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The U.S. dollar fell against the other major currencies on Friday as President-elect Donald Trump failed to provide more concrete details on his fiscal stimulus plans at his first press conference since July. The dollar index, which measures the greenback’s strength against a trade-weighted basket of six major currencies, was down 0.29% to 101.17 late Friday. For the week, the benchmark shed 1%, posting its largest weekly decline since late October.
Supported by a broad weakening of the U.S. dollar, gold for February delivery was 1.98% higher for the week although the precious metal on Friday settled down 0.21% at $1,195.3 on the Comex division of the New York Mercantile Exchange.
U.S. stocks were mixed after the close on Friday with big banks namely Wells Fargo & Co., JPMorgan Chase & Co and Bank of America kicking off the earnings season on a positive note. At the close in NYSE, the Dow Jones Industrial Average declined 0.03%, while the S&P 500 index added 0.18%, and the NASDAQ Composite index climbed 0.48%. Among banks reporting in the coming week, Morgan Stanley is due to post results Tuesday, followed by Citibank on Wednesday and Bank of New York Mellon Corp on Thursday.
U.S. markets are closed on Monday for Martin Luther King Day and will not expect any meaningful economic data until Wednesday when the Bureau of Labor Statistics publishes figures on inflation and industrial production. Later in the day, Fed Chair Janet Yellen is scheduled to speak at an event in San Francisco.
On Thursday, the U.S. is to release a series of reports, including data on building permits, housing starts, initial jobless claims and manufacturing activity in the Philadelphia region.
Fed Chair Janet Yellen is to speak at an event in Stanford on Friday before U.S. President-Elect Donald Trump takes the Oath of Office and offers his inaugural address. Global financial markets will continue to focus on his remarks to look for details he may give on his promises of tax reform, infrastructure spending and deregulation, as well as insight regarding policies on China and the domestic economy.
Besides Fed President Yellen, a handful of Federal Reserve speakers will make public appearances in the week ahead. Traders will keep a close eye on clues on the likelihood of higher interest rates this year.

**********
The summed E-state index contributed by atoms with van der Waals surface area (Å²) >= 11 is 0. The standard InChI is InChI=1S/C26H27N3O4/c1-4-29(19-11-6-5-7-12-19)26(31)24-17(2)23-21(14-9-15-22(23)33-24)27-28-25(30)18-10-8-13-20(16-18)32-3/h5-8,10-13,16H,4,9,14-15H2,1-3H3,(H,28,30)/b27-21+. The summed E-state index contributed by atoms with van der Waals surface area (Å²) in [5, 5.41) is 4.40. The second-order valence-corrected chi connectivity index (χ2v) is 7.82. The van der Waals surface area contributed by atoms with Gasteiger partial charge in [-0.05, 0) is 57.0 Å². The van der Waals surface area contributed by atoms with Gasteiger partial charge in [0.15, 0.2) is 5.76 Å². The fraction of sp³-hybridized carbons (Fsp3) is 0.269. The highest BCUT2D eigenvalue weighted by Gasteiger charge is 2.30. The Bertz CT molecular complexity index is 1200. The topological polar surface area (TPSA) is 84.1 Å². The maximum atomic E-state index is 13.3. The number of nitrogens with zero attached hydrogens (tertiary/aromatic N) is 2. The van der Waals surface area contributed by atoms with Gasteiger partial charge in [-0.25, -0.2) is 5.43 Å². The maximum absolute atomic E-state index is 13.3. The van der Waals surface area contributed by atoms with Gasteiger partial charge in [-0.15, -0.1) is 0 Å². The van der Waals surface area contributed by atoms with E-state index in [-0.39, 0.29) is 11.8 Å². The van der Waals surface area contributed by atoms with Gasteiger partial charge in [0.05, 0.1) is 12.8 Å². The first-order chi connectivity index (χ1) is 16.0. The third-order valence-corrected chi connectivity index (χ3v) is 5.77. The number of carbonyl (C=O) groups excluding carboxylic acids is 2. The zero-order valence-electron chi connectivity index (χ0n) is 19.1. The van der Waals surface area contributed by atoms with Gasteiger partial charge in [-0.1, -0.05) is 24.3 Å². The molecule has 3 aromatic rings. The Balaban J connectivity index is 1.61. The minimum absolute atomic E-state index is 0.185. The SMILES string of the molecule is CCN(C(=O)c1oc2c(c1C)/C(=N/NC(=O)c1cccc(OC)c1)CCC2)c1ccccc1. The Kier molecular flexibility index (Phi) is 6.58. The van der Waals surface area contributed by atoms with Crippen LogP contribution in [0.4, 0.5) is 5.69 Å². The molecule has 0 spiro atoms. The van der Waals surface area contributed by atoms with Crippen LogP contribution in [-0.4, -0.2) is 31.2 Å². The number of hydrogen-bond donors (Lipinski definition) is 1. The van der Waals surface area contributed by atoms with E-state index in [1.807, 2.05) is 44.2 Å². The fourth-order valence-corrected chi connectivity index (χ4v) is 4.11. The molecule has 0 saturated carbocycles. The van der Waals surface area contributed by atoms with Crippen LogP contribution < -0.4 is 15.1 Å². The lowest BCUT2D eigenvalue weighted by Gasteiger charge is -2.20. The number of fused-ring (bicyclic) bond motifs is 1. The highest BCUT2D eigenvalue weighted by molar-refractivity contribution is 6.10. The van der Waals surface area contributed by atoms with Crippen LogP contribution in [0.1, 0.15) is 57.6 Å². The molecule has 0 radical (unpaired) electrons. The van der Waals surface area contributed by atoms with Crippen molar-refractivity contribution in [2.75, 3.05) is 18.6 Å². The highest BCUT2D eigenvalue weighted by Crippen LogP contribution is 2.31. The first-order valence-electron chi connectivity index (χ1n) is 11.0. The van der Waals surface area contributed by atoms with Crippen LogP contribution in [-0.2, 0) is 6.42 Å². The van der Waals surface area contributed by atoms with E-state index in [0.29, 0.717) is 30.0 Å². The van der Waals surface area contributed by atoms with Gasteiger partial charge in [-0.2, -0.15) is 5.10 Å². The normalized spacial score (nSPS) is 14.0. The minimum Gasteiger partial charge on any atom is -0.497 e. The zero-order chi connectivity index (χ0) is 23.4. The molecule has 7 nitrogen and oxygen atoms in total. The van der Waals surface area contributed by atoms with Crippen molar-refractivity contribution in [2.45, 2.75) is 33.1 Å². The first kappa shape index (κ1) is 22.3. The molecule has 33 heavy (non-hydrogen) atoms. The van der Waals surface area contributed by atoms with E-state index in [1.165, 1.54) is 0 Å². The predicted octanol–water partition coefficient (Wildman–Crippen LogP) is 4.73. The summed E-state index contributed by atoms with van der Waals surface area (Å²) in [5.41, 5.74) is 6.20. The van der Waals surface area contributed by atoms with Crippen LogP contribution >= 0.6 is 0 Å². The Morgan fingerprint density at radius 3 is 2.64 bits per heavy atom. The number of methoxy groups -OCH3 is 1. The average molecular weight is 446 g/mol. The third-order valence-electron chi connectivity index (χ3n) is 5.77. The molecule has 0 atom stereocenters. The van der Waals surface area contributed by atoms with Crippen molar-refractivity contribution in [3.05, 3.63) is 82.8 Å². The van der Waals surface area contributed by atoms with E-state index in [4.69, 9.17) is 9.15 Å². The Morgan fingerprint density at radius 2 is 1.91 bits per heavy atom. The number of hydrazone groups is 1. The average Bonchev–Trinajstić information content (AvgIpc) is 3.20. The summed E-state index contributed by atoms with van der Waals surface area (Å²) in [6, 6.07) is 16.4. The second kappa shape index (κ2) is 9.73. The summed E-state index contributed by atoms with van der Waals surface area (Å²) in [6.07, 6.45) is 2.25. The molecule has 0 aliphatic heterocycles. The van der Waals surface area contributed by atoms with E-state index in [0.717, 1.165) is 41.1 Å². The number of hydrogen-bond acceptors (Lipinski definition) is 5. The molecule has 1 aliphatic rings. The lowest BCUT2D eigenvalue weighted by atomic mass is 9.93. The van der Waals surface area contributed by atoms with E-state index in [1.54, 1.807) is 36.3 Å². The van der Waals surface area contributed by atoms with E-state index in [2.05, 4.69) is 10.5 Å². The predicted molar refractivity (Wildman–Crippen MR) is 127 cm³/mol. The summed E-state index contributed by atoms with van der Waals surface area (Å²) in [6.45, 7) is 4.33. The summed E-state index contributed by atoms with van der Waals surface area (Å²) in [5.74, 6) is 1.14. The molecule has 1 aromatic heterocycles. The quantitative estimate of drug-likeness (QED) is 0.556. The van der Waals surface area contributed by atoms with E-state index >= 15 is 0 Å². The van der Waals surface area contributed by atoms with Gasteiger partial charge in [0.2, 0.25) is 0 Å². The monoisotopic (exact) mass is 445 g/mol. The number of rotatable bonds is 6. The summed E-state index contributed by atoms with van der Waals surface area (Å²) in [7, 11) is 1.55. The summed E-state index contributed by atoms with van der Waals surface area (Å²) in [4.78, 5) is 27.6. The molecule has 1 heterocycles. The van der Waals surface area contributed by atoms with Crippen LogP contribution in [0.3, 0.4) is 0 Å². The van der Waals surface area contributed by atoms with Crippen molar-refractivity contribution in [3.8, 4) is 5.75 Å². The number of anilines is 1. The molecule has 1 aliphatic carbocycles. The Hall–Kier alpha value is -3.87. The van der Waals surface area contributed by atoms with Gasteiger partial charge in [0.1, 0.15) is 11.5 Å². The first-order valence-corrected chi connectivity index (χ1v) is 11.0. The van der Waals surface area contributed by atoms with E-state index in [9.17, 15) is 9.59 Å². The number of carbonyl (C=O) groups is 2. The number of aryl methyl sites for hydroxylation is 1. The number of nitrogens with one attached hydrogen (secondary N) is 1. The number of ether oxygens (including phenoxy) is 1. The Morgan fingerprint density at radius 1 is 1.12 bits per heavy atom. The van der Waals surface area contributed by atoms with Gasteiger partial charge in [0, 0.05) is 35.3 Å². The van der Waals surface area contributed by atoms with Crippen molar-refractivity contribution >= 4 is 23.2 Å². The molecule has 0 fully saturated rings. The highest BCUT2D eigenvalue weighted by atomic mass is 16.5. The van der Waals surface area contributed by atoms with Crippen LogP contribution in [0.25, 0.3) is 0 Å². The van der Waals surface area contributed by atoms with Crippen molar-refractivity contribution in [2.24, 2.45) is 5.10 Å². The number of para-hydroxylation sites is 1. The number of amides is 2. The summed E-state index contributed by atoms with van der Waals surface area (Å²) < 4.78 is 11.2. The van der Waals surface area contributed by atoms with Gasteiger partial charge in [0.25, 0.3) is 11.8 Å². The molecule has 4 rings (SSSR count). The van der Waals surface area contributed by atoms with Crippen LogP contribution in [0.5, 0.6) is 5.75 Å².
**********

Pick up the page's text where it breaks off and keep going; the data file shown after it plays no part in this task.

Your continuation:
The British Pound closed lower last week even after edging higher on Friday. Sterling remained under pressure as U.K. Prime Minister Theresa May is due to speak about starting proceedings for Britain’s exit from the European Union on Tuesday. PM May is expected to set out the approach her administration will take to Brexit before an audience including foreign diplomats as well as Britain’s own Brexit negotiating team and other senior officials.
May has previously stated she will trigger Article 50 by the end of March, but has given little away about what deal she will be seeking, frustrating some investors, businesses and lawmakers. In an interview lately, May stated that she would take a hard line on immigration at the cost of Britain’s access to the single market, which sent the pound sharply lower.
Beside May’s speech, the country’s inflation due on Tuesday, monthly jobs report on Wednesday and retail sales reports on Friday will also be very important.
The euro pushed higher on Friday, with EUR/USD at 1.0644 in late trade. For the week, the euro gained 1.08% against the dollar. In the week ahead, traders will await the outcome of Thursday’s European Central Bank meeting which is due on Thursday. Although the ECB is not is expected to change monetary policy, investors will still focus on President Mario Draghi’s press conference after the interest rate announcement for fresh clues on the future path of the region’s massive stimulus program.
The Bank of Canada also has monetary policy announcement on the calendar but it is also anticipated to stand pat on its policy. The BOC is to announce its latest monetary policy decision and hold a press conference to discuss the economic outlook on Wednesday before manufacturing sales and foreign securities purchases coming out on Thursday. On Friday, data on retail sales and inflation are to round up the week.
Elsewhere, China is to release its fourth-quarter growth data on Friday amid ongoing concerns over the health of the world’s second biggest economy. The report is expected to show Chinese economy grew 6.7% in the final three months of last year, which is a similar amount in the third quarter. If confirmed, it could be a sign that growth in China is finally bottoming out. The Asian nation will also publish data on December industrial production, fixed asset investment and retail sales along with the GDP report.